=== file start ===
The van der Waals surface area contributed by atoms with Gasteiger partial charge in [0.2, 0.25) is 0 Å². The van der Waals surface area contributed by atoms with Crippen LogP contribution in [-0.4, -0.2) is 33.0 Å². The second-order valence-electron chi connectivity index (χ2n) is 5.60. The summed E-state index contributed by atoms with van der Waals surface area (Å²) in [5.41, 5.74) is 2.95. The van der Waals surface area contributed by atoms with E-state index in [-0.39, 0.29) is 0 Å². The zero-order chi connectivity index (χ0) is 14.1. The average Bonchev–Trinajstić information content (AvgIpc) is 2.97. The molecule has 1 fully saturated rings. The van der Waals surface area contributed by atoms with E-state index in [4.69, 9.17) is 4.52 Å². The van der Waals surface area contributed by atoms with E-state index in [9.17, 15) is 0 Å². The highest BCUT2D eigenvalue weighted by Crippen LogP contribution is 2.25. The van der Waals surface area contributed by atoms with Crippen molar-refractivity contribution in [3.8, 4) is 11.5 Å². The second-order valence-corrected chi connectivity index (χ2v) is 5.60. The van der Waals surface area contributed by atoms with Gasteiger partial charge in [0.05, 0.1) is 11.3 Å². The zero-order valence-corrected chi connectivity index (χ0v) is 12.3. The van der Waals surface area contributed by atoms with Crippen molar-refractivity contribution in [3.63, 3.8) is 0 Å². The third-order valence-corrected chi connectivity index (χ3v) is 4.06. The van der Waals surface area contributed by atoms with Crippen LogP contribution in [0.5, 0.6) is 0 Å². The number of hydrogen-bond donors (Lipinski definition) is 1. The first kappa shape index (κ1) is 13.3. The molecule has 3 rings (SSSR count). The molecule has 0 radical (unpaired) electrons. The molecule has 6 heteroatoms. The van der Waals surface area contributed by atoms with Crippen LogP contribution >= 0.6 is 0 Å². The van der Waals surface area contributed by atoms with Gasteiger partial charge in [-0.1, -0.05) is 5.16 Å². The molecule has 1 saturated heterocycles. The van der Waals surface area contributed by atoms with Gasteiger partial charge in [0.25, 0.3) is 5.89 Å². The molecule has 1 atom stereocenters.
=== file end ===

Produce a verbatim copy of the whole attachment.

The van der Waals surface area contributed by atoms with Gasteiger partial charge in [0.2, 0.25) is 0 Å². The van der Waals surface area contributed by atoms with Crippen LogP contribution in [-0.4, -0.2) is 33.0 Å². The second-order valence-electron chi connectivity index (χ2n) is 5.60. The summed E-state index contributed by atoms with van der Waals surface area (Å²) in [5.41, 5.74) is 2.95. The van der Waals surface area contributed by atoms with E-state index in [-0.39, 0.29) is 0 Å². The zero-order chi connectivity index (χ0) is 14.1. The average Bonchev–Trinajstić information content (AvgIpc) is 2.97. The molecule has 1 fully saturated rings. The van der Waals surface area contributed by atoms with E-state index in [4.69, 9.17) is 4.52 Å². The van der Waals surface area contributed by atoms with E-state index in [9.17, 15) is 0 Å². The highest BCUT2D eigenvalue weighted by Crippen LogP contribution is 2.25. The van der Waals surface area contributed by atoms with Crippen molar-refractivity contribution in [3.8, 4) is 11.5 Å². The second-order valence-corrected chi connectivity index (χ2v) is 5.60. The van der Waals surface area contributed by atoms with Gasteiger partial charge in [0.05, 0.1) is 11.3 Å². The zero-order valence-corrected chi connectivity index (χ0v) is 12.3. The van der Waals surface area contributed by atoms with Crippen molar-refractivity contribution in [3.63, 3.8) is 0 Å². The third-order valence-corrected chi connectivity index (χ3v) is 4.06. The van der Waals surface area contributed by atoms with Crippen LogP contribution in [0.5, 0.6) is 0 Å². The number of hydrogen-bond donors (Lipinski definition) is 1. The first kappa shape index (κ1) is 13.3. The molecule has 3 rings (SSSR count). The molecule has 0 radical (unpaired) electrons. The molecule has 6 heteroatoms. The van der Waals surface area contributed by atoms with Crippen LogP contribution >= 0.6 is 0 Å². The van der Waals surface area contributed by atoms with Gasteiger partial charge in [-0.1, -0.05) is 5.16 Å². The molecule has 1 saturated heterocycles. The van der Waals surface area contributed by atoms with Gasteiger partial charge in [0.25, 0.3) is 5.89 Å². The molecule has 1 atom stereocenters.